Mr. Leffler is Secretary for the Board of Directors of Brooklyn Economic Development Corporation and serves on the Boards of the Brooklyn Chamber of Commerce's Brooklyn Alliance; the Southwest Brooklyn Industrial Development Corporation; Myrtle Avenue Revitalization Project; the NY Transit Museum; the Greenpoint YMCA; and the DUMBO Improvement District. He also serves on the Executive Committee of the Brooklyn Chamber's Real Estate Development Council, Advisory Boards for NYC College of Technology and is a mentor for the Arts & Business Council Multicultural Summer Internship Program.
A native of Boston, he is now a thirty-five year resident of Brooklyn Heights.
Jerry Mirotznik received a BA from Brooklyn College, an MA and PhD in Sociology from Rutgers University, and an MPH. in Epidemiology from Columbia University School of Public Health. He has received two National Institute of Mental Health Postdoctoral Fellowships, grants from the AARP Andrus Foundation, the Alzheimer's Association, the Arthritis Foundation, and PSC-CUNY. He has published in The Gerontologist, The Journal of Community Health, and The Journal of Health and Social Behavior. He joined the Department of Health and Nutrition Sciences at Brooklyn College in 1980. For several years he served as Graduate Deputy Chair, helping to develop an MPH. Program. From 1997 to 2003 he was Director of the BA.-MD Program, an early assurance premedical program. Since 1996 he has helped organize Faculty Day, an annual, all day conference at which faculty share their scholarly work and academic concerns. He has served as Assistant Provost from 2003 to 2006, and Associate Provost since 2007, and is serving as the representative from Academic Affairs at Brooklyn College on the Center's Advisory Board.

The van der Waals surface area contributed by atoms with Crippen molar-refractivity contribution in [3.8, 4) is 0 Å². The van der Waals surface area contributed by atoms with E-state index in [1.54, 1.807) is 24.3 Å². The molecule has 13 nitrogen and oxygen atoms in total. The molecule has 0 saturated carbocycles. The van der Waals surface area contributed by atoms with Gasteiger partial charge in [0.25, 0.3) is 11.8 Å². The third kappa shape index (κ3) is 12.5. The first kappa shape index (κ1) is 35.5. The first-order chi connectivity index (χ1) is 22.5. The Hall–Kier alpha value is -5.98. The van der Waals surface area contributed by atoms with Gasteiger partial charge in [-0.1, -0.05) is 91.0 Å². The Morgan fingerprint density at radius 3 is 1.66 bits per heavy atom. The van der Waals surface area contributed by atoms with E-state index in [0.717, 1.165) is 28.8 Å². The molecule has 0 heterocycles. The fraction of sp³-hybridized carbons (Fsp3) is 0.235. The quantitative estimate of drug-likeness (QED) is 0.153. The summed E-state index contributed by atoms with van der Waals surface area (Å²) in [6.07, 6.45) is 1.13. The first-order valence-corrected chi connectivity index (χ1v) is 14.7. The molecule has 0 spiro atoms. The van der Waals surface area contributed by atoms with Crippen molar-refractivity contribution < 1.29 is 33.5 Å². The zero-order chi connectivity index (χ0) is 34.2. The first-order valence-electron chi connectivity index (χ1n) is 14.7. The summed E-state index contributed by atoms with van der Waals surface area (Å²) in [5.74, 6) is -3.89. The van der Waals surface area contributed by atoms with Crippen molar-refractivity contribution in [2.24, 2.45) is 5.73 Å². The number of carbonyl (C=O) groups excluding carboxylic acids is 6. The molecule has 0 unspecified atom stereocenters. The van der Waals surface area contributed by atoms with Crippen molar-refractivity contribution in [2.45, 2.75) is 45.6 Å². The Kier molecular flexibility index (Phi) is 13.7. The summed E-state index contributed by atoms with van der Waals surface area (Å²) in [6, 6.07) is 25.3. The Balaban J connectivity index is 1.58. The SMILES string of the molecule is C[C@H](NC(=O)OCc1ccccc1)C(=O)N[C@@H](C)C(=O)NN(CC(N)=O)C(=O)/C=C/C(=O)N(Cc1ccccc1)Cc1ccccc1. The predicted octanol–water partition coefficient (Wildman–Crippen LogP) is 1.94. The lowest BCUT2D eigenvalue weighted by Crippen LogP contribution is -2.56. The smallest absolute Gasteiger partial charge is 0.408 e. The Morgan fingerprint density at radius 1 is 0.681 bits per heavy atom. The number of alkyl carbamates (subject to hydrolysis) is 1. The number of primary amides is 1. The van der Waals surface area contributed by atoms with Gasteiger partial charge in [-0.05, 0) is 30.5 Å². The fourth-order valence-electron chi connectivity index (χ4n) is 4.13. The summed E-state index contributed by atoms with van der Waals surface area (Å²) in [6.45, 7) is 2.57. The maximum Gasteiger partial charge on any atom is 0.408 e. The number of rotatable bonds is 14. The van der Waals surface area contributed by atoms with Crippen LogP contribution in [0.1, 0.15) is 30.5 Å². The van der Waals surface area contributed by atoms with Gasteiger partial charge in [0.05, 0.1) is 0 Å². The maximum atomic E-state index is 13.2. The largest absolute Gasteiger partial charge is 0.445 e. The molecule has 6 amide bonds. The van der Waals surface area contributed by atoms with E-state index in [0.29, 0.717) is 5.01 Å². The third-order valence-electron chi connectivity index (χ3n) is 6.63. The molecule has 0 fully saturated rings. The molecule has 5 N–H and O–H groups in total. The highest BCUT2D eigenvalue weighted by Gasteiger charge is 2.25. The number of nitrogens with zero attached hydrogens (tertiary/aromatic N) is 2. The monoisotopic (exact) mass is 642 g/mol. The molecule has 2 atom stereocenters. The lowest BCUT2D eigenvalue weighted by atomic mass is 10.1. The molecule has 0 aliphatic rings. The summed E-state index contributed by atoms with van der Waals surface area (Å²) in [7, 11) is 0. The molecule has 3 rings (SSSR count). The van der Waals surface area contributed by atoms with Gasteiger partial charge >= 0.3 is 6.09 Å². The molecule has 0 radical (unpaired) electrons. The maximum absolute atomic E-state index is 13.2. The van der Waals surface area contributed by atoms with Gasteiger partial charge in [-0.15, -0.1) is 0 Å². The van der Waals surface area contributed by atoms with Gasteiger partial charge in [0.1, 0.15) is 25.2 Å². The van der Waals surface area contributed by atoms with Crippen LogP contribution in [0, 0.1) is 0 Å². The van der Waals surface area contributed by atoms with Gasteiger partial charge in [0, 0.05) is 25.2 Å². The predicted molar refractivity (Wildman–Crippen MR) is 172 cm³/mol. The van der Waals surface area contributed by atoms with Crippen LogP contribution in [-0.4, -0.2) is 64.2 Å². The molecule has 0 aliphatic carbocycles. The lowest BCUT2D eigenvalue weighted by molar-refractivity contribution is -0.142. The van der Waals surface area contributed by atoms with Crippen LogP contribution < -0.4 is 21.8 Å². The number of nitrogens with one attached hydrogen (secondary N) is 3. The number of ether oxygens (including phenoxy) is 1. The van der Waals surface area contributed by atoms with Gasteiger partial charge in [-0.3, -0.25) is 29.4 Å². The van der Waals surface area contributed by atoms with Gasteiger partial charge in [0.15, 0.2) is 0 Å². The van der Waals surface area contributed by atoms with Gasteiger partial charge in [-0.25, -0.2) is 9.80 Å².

Mohammad Razvi was born in Pakistan and came with his family to the United States in the 1980s. Within 5 months after 9/11, the 32-year-old aspiring real estate mogul with a wife and children formed Council of Pakistan Organization (COPO). COPO is an advocacy team whose influence reaches beyond its Pakistani base to the wider South Asian community. The fledgling non-profit started in a store front which quickly attracted South Asian immigrants with low incomes and limited access to city services like healthcare and affordable housing. The Council became a liaison between the U.S. government and Muslim-Americans negotiating with law enforcement agents who cased Little Pakistan for suspects just based on their name. Today his organization offers help in securing English lessons, citizenship, food stamps, medical, mental health, and other services. Later to address the needs of other communities, he changed the name to Council of Peoples Organization.
For his relentless services to the immigrant community, Razvi was elected as a Board member of the New York Immigration Coalition. He has received many awards from Congressmen, State Senators and Assemblymembers, and Borough Presidents, recognizing his efforts to unite the immigrant communities of New York in these trying times. Razvi is a co-founder of We Are All Brooklyn (WAAB) coalition, and Muslims Consultant Network (MCN). He also is on the board of CAUSE NY, Youth Bridge, Midwood Development Corp, FBI Citizens Academy New York Division, Center for the Study of Brooklyn at Brooklyn College, Brooklyn Borough President’s Task Force For New Diversity and Greater Brooklyn Heath Coalition. Most importantly he is a graduate of NYPD Citizens Academy and FBI Citizens Academy. He is on the Muslim Advisory Board to the FBI and the Civil Rights Division of FBI. He has utilized his knowledge and the trust of the community to build bridges between the Law enforcement and the community.
Ms. Shannon brings nearly two decades of experience in non-profit management and fundraising to Heart of Brooklyn (HOB). Prior to becoming Acting Director, she held the title of Deputy Director, responsible for the submission of all grants and proposals to fund HOB’s programs and initiatives. Sarah also spearheads HOB's Pedestrian Wayfinding project and sits on the GAPCo Steering Committee. As a fundraising and management consultant, her clients have included Lutheran Medical Center, the National Child Labor Committee and Art2Facts, Inc. From 1993 to 2001, Ms. Shannon was the National Program Director for Careers Through Culinary Arts Program, a national school-to-career program for at-risk youth. Ms. Shannon received her B.A. from Barnard College, Columbia University. back to top